Six teen beauty brand founders tell us about going back to school. (Photo: Chris Craymer/Trunk Archive)
For many teenagers, summer is the perfect opportunity to relax, maybe earn a little pocket change with a summer job or get prepped for the school year. For a blossoming crop of teenage beauty entrepreneurs however, summer means ramping up their beauty brands. These teens are making profit, building brands, and giving back too. So how did they do it? We talk to the founders of Willa, Beauteque, Emi-Jay, Nudestix, and Man Cans to find out.
Willa Doss, Willa
Willa Doss and her mother, Christy Prunier. (Photo: Willa)
Willa Doss founded her beauty brand, Willa, when she realized all the options for girls were bubblegum-scented, emblazoned with cartoon characters, or too heavy or too perfumed for a young girl. “I thought it was an injustice!” Doss tells Yahoo Beauty. She was only 8. “It’s a time in your life when you’re going through so many changes. I don’t think people recognized how ready our generation is to take ownership for ourselves.” Now 15, her eponymous all-natural, sulfate-free, cruelty-free beauty line is designed to encourage girls to take care of their skin at an early age. Doss uses the Acne 3 Step Kit ($35) and 3 Step Daily Routine Kit ($35), both of which come with a cleanser and moisturizer, on a rotating basis. The brand also makes concealer pens, lip shimmer, and lip balm — all with ingredient transparency and developed closely by lab scientists and dermatologists under Doss’ young watchful eye. Willa also makes tinted sunscreen to combine sun protection with makeup. “My mom [Christy Prunier] was diagnosed with skin cancer on her face at [age] 29,” Doss says. “When she was growing up, she didn’t have the same awareness and information that we have today. A lot of lasting damage happens before you’re 18.”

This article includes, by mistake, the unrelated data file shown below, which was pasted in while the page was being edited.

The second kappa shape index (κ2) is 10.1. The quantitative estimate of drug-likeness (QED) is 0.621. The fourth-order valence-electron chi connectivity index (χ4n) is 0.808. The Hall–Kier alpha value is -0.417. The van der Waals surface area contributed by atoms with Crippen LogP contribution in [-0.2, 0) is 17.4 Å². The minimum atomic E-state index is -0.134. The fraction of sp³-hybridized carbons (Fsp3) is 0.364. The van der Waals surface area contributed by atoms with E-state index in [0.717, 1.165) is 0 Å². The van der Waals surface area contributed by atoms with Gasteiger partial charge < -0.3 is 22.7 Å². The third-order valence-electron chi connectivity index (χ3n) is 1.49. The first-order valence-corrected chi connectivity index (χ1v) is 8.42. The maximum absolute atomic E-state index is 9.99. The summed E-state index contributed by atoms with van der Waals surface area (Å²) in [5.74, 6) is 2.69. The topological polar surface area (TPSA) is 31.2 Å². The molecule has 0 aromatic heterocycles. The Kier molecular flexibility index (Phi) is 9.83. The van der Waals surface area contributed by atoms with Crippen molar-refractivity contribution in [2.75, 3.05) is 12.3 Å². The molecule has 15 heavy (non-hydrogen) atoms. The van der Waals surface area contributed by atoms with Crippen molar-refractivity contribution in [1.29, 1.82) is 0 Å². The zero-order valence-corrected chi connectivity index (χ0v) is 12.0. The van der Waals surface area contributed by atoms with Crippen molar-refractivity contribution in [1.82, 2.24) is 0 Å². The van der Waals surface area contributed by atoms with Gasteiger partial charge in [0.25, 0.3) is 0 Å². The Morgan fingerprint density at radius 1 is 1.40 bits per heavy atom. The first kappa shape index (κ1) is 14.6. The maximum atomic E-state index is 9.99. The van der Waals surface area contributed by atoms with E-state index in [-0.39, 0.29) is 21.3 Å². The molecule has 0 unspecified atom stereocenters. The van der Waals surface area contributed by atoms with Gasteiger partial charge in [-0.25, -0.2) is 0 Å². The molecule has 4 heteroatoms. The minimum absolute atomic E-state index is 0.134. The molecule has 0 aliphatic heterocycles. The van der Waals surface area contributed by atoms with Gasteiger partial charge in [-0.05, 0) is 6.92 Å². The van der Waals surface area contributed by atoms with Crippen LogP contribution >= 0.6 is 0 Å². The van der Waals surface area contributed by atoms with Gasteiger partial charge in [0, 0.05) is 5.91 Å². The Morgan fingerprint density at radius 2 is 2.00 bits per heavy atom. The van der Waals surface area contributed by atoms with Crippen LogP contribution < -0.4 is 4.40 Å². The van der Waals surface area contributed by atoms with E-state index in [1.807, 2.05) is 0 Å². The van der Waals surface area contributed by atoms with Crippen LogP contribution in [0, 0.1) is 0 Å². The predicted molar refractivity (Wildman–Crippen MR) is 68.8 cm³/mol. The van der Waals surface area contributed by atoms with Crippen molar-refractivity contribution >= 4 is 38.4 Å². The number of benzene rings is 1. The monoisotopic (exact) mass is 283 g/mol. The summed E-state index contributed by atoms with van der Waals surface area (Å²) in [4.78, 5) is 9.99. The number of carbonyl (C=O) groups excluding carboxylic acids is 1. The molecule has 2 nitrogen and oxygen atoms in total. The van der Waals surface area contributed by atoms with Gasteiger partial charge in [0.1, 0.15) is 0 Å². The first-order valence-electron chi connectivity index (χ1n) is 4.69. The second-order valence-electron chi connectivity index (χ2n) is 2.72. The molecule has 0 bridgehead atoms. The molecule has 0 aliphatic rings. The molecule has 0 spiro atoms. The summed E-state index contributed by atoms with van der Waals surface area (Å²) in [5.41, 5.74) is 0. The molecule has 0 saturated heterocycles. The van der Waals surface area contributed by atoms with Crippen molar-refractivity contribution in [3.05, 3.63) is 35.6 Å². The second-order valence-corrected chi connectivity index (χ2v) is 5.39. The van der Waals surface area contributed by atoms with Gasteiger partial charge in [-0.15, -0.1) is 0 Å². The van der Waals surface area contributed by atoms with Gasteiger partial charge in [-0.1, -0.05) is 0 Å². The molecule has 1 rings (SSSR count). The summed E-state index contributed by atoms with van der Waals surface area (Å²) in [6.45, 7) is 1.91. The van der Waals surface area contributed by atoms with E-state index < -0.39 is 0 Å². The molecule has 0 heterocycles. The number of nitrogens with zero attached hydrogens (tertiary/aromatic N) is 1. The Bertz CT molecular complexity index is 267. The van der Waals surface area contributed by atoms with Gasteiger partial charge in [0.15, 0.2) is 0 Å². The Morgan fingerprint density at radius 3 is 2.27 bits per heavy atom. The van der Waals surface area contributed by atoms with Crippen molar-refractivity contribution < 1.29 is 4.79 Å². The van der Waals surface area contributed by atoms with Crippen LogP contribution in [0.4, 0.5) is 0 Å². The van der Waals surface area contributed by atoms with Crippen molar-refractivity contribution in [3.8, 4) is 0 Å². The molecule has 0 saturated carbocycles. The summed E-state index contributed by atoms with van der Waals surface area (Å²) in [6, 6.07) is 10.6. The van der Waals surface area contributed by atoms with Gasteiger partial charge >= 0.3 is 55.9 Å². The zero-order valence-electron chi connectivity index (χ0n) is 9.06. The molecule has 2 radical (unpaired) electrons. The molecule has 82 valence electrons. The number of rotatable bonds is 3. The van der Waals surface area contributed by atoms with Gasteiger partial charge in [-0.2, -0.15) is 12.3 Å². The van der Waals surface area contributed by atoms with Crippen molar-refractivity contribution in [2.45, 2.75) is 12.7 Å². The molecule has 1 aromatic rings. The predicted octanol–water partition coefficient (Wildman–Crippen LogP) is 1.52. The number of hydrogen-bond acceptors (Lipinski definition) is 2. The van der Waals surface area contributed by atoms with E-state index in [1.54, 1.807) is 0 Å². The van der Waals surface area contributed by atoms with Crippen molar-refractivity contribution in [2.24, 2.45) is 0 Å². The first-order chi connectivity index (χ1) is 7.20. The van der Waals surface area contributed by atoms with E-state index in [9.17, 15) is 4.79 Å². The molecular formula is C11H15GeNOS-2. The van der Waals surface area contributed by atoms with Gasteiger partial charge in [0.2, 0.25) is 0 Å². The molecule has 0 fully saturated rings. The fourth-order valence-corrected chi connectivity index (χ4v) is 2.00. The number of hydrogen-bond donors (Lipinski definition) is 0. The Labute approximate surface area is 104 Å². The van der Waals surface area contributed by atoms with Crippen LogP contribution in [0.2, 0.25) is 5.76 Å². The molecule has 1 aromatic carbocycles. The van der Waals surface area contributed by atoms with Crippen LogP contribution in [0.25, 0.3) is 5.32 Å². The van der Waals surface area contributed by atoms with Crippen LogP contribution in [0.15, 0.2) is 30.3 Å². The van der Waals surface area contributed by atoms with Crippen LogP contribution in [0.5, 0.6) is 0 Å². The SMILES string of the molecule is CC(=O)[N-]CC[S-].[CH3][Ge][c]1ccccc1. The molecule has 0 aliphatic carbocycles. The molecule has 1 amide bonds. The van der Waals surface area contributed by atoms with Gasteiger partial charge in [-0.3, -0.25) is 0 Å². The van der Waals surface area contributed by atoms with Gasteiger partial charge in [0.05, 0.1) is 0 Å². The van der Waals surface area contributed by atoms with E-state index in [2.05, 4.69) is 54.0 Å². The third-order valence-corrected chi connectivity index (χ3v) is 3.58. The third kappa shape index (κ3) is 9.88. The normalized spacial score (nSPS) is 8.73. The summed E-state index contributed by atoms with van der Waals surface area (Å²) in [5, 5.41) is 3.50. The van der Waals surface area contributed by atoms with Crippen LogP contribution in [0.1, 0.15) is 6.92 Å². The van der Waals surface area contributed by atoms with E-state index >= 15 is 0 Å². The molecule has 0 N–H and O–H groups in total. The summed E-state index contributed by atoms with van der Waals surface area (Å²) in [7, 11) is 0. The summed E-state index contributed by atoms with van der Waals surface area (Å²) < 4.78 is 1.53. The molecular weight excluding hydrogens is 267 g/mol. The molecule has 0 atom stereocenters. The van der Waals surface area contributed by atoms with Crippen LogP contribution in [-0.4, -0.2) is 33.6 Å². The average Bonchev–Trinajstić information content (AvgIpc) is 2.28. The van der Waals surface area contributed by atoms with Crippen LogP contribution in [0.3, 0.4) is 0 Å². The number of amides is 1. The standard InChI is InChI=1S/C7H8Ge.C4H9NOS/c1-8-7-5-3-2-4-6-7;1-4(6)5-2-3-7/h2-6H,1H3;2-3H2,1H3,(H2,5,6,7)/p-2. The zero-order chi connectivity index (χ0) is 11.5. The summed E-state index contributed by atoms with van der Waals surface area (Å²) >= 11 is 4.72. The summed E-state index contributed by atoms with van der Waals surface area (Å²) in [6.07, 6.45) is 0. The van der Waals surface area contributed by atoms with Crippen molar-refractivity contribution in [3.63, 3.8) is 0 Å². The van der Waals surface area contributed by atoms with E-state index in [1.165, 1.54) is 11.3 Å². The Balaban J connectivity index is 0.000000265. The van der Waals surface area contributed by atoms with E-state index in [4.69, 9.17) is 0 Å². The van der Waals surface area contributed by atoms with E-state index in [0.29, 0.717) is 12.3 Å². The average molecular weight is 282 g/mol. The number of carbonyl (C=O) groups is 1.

“I think it’s about effortless beauty with our age group,” Doss says. “It’s about looking like your best self even with six hours of sleep.” (Oh, to be young and to think six hours of sleep is not enough!) While Doss sticks to cleaning and moisturizing her face as the basis for her beauty routine, she will swipe a bright blue eye shadow for special nights with her friends. Most days, she needs to save the extra time for school and work and Model UN, on top of after school office sessions to work on PR, marketing, and product development for Willa. “Right now, she’s also taking charge of training girls to sell Willa products themselves. Willa used to be sold in major retailers like Target, but recently transitioned to a direct social selling model in which teenage girls and their mothers are the salespeople. “[Willa] used to be sold in Henri Bendel. Every week, I’d go in front of my products and try to sell them, and it was terrifying,” Doss says. “I felt super vulnerable, but now, I’ve gained so much confidence. I want other girls to gain the sort of confidence I have.”
Elina Hsueh, Beauteque
Elina Hsueh, founder of Beauteque. (Photo: John Burton)